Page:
WORTHINGTON — For the second time in less than five months, an electrofishing boat made the rounds on Lake Okabena and Sunset Bay this week on a quest to find carp.
Wenck Associates Project Biologist Aaron Claus and Environmental Scientist Nick Omodt arrived in Worthington Thursday morning for a two-day search for the rough fish. This time their goal was to capture approximately 200 carp, insert Passive Integrated Transponder (PIT) tags into their body cavities and release them back to the water.
This second round of tagging is hoped to enhance the carp management effort in the Worthington lake. The work is the result of assessments Wenck conducted in 2017 and 2018 that revealed the lake’s carp population was approximately 312 pounds per acre, while Sunset Bay has about 330 pounds of carp per acre. Any amount over 89 pounds of carp per acre can have a significant impact on water quality.
In May, Wenck staff surgically implanted radio transmitting devices into 15 carp in Lake Okabena. Since then, Okabena-Ocheda Watershed District Administrator Dan Livdahl has tracked the carp and collected data on where they congregate.
Thursday morning, with the aid of radio frequency equipment, Livdahl found six of the carp in Sunset Bay and another two near the grade in Lake Okabena by checking only half of the spots he normally visits.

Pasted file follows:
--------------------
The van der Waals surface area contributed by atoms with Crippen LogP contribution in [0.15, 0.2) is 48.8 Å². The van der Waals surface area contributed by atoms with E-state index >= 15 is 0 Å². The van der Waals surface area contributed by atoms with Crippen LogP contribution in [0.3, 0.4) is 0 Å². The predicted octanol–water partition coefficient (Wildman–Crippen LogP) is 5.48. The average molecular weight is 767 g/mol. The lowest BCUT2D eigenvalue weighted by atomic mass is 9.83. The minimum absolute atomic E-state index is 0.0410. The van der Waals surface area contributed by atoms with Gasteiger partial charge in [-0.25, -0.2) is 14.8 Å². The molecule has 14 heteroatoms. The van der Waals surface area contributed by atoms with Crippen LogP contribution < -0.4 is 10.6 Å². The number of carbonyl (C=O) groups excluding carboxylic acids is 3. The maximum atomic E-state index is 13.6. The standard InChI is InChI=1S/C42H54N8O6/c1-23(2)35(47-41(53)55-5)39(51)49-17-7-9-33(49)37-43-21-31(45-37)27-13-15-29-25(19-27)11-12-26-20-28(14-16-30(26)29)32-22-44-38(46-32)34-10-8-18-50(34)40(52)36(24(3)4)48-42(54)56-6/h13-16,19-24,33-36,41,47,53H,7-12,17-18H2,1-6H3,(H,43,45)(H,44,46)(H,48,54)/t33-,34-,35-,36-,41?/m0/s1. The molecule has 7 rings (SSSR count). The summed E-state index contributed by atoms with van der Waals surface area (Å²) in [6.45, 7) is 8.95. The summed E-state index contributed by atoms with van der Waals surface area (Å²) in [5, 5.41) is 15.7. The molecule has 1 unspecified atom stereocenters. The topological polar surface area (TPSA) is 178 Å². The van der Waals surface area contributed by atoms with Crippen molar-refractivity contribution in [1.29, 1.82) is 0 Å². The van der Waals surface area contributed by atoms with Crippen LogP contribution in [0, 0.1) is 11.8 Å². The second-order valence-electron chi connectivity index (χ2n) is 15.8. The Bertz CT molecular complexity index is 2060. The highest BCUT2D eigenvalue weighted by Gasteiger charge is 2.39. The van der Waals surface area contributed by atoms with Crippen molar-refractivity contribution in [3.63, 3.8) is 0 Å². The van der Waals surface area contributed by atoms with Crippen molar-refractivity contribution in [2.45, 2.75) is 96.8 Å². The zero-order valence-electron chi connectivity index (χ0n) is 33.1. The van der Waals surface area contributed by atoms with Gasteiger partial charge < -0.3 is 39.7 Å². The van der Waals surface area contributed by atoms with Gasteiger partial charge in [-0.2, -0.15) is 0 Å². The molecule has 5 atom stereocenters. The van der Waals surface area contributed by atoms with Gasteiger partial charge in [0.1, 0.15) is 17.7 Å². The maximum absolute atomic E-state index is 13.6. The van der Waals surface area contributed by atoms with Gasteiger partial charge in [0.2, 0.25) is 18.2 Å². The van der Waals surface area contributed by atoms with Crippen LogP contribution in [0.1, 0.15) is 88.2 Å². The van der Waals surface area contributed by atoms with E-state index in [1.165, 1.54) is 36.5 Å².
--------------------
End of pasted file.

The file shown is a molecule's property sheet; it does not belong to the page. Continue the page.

“That’s consistent with where the carp have been since soon after they were tagged,” Livdahl said of the area near the grade. “We had 11 of them in the bay three weeks after they were tagged.”
The Okabena-Ocheda Watershed District budgeted $21,000 for the carp tagging effort in May. When only about half of that was spent, Claus suggested this less commonly used, less invasive method of tagging on a higher population of carp.
“This was a way to intelligently use the extra budget that was allotted to add more certainty and information to the abundance of density estimates,” Claus said.
“The two tags do give us different information,” added Omodt.
The PIT tags were inserted through the bottom, lateral side of the carp and into the body cavity using a small tagging device with a hypodermic needle. The tags are the same as those used for microchip identification in pets.
By inserting PIT tags into the carp, Claus said they will be able to get a more accurate count of carp in the lake during the seining process anticipated to be done in early 2020.
“We just want to be able to, with the best methods available, track where we’re at,” Claus said, adding that this week’s effort was to get a random sample of various sized carp.
Of the 15 carp tagged with radio tracking devices in May, Livdahl said he’s been able to find 13 of them each time he’s been out with his equipment. It’s unknown if the two that are missing died at some point, or if they’ve stayed in deeper water where they can’t be detected on the radar.